- Interventions I
- Interventions II
- Interventions III
- Professional Seminar I
- Professional Seminar II
- Professional Seminar III
Elective courses that may be selected
Elective courses may include Forensic Psychology, Health Psychology, Neuropsychology, and Child Clinical Psychology. Newly developed curriculum will also include training in Integrated Primary Care Behavioral Health models, which will prepare the student for experience in one of the leading employment options for clinical psychologists in the healthcare field.
For detailed curriculum, degree requirements, and course descriptions, please visit the AUS catalog.
Graduates from the AUS PsyD program are currently employed in a wide variety of settings, including:
- independent practice
- state and private hospitals
- healthcare settings and general hospitals
- community mental health clinics
- teaching at universities (including at the graduate and doctoral level)
- medical or psychiatric groups or incorporations
- state prisons
- non-profit agencies
- authoring books
- conducting professional trainings and workshops
- providing consultation services
- Native American tribal agencies
- forensic practice
- working with children and adolescents in schools
- specialty centers.
Our graduates have been licensed and found employment outside of Washington State, including Oregon, California, Illinois, and New York; as well as outside of the United States such as Canada, Guam, and Japan. Societal demand for mental health services continues to trend upward, particularly (but not limited to) working with children and adolescents, primary care behavioral health settings, substance use disorders, war veterans, rural areas, the elderly, and culturally and socioeconomically disadvantaged populations.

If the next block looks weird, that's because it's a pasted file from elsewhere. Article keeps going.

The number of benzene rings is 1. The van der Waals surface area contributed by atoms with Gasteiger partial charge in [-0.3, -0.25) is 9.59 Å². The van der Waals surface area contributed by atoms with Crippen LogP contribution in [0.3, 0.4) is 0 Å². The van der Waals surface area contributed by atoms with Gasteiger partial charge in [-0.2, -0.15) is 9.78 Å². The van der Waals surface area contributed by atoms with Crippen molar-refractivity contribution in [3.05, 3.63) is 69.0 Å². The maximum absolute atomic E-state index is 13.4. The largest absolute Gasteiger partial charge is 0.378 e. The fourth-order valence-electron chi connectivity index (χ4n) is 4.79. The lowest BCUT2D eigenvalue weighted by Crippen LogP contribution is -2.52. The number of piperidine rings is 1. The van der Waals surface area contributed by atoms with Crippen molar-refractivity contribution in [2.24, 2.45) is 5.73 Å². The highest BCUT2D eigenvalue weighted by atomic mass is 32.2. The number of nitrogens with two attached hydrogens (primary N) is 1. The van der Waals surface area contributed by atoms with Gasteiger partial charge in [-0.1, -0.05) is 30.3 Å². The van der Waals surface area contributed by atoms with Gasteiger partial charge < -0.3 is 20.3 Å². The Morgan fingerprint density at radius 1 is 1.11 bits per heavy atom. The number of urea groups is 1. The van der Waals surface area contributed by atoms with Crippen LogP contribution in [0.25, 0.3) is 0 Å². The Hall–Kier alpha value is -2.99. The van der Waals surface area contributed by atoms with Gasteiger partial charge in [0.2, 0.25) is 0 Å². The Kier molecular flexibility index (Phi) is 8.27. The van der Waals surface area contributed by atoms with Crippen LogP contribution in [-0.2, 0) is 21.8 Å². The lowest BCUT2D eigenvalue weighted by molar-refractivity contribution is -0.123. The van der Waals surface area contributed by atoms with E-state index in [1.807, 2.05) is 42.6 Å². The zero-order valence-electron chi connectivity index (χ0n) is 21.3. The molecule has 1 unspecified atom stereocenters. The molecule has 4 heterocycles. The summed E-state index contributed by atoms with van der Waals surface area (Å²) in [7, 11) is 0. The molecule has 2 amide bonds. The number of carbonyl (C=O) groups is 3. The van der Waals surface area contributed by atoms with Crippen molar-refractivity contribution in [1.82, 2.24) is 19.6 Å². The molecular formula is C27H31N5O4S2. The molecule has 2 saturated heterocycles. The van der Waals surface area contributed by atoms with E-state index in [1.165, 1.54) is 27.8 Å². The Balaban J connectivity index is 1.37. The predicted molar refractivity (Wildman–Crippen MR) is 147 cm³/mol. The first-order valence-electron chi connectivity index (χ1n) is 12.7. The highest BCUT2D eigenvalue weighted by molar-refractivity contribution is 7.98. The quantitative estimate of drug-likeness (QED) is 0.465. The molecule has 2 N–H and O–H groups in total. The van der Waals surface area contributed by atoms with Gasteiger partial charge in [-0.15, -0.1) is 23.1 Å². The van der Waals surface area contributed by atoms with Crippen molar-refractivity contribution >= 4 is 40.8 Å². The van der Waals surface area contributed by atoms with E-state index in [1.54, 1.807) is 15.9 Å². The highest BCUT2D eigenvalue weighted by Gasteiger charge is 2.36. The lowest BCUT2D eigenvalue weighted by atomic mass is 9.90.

PsyD Program Competencies
The 10 core competencies are aligned with the PsyD program’s goals and objectives and reflect psychologists’ multiple roles, including advocacy for social change. As recommended by Rodolfa et al. (2005), the competencies are organized as “foundational” or “functional.” Evaluations are based on 10 core competencies, including:
- Scientific Knowledge & Methods
- Individual & Cultural Diversity
- Ethical Legal Standards & Policy
- Research & Evaluation
- Supervision and Consultation
The PsyD program’s foundational competencies represent the building blocks of the clinical and scholarly work of psychologists. Knowledge and skills in the foundational competencies provide the groundwork for psychologists to acquire functional competency. Foundational competencies include (I) Relationship, (II) Scientific Knowledge & Methods, (III) Individual & Cultural Diversity, (IV) Ethical Legal Standards & Policy, and (V) Professionalism.
The PsyD program’s functional competencies reflect the knowledge, skills, and values central to performing the work of a psychologist. These include the day-to-day services provided by psychologists and represent areas for lifetime career development, which begins at the graduate level. The ability to exhibit Functional Competence is built upon and integrated with Foundational Competence. The areas of Functional Competency include (VI) Assessment, (VII) Intervention, (VIII) Research & Evaluation, (IX) Supervision and Consultation, and (X) Advocacy. For two competencies, Supervision and Consultation and Advocacy, benchmarks 5 and 6 serve as “aspirational” competencies.
Guidelines and Principles for Accreditation of Programs in Professional Psychology (G&P) requires that doctoral graduate programs provide potential students, current students, and the public with accurate information on the program and on program expectations. This information is meant to describe the program accurately and completely, using the most up-to-date data on education and training outcomes, and be presented in a manner that allows applicants to make informed decisions about entering the program. Read AUS’s Student Admissions, Outcomes and Other Data.
*The Doctoral Program in Clinical Psychology is accredited by the American Psychological Association. Questions related to the program’s accredited status should be directed to the Commission on Accreditation at Office of Program Consultation and Accreditation, American Psychological Association, 750 1st Street, NE, Washington, DC 20002, Phone: (202) 336-5979. E-mail: firstname.lastname@example.org Web: www.apa.org/ed/accreditation